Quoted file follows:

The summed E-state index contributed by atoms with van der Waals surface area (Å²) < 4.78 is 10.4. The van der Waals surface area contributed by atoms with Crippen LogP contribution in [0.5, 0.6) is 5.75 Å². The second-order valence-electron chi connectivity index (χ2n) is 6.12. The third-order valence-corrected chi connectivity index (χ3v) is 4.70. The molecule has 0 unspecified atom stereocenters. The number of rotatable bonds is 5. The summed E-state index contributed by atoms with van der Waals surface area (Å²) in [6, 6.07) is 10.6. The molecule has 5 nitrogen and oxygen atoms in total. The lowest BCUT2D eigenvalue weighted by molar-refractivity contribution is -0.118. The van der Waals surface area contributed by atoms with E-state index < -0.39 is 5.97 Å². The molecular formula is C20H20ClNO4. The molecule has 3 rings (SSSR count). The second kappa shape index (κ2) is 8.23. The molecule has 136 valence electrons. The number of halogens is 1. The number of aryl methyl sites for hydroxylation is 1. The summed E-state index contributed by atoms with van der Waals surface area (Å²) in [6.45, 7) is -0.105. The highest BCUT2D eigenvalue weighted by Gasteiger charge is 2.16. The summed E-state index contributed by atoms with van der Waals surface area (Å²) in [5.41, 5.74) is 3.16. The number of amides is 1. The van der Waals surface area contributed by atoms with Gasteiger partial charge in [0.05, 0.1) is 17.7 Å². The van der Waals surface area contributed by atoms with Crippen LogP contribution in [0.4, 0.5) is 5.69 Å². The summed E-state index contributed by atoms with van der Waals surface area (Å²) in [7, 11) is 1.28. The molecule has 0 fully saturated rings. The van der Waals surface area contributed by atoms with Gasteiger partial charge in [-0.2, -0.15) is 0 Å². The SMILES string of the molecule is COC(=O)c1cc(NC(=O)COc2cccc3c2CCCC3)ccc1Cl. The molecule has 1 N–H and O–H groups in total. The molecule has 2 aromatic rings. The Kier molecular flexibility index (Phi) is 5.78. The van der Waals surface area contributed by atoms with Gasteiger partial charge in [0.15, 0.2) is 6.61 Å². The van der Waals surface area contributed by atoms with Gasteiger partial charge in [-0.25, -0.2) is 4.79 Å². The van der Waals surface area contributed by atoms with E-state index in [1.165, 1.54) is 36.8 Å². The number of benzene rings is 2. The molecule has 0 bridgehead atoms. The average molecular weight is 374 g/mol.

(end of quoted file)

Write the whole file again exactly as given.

The summed E-state index contributed by atoms with van der Waals surface area (Å²) < 4.78 is 10.4. The van der Waals surface area contributed by atoms with Crippen LogP contribution in [0.5, 0.6) is 5.75 Å². The second-order valence-electron chi connectivity index (χ2n) is 6.12. The third-order valence-corrected chi connectivity index (χ3v) is 4.70. The molecule has 0 unspecified atom stereocenters. The number of rotatable bonds is 5. The summed E-state index contributed by atoms with van der Waals surface area (Å²) in [6, 6.07) is 10.6. The molecule has 5 nitrogen and oxygen atoms in total. The lowest BCUT2D eigenvalue weighted by molar-refractivity contribution is -0.118. The van der Waals surface area contributed by atoms with E-state index < -0.39 is 5.97 Å². The molecular formula is C20H20ClNO4. The molecule has 3 rings (SSSR count). The second kappa shape index (κ2) is 8.23. The molecule has 136 valence electrons. The number of halogens is 1. The number of aryl methyl sites for hydroxylation is 1. The summed E-state index contributed by atoms with van der Waals surface area (Å²) in [6.45, 7) is -0.105. The highest BCUT2D eigenvalue weighted by Gasteiger charge is 2.16. The summed E-state index contributed by atoms with van der Waals surface area (Å²) in [5.41, 5.74) is 3.16. The number of amides is 1. The van der Waals surface area contributed by atoms with Gasteiger partial charge in [0.05, 0.1) is 17.7 Å². The van der Waals surface area contributed by atoms with Crippen LogP contribution in [0.4, 0.5) is 5.69 Å². The summed E-state index contributed by atoms with van der Waals surface area (Å²) in [7, 11) is 1.28. The molecule has 0 fully saturated rings. The van der Waals surface area contributed by atoms with Gasteiger partial charge in [-0.2, -0.15) is 0 Å². The SMILES string of the molecule is COC(=O)c1cc(NC(=O)COc2cccc3c2CCCC3)ccc1Cl. The molecule has 1 N–H and O–H groups in total. The molecule has 2 aromatic rings. The Kier molecular flexibility index (Phi) is 5.78. The van der Waals surface area contributed by atoms with Gasteiger partial charge in [0.15, 0.2) is 6.61 Å². The van der Waals surface area contributed by atoms with Gasteiger partial charge in [-0.25, -0.2) is 4.79 Å². The van der Waals surface area contributed by atoms with E-state index in [1.165, 1.54) is 36.8 Å². The number of benzene rings is 2. The molecule has 0 bridgehead atoms. The average molecular weight is 374 g/mol.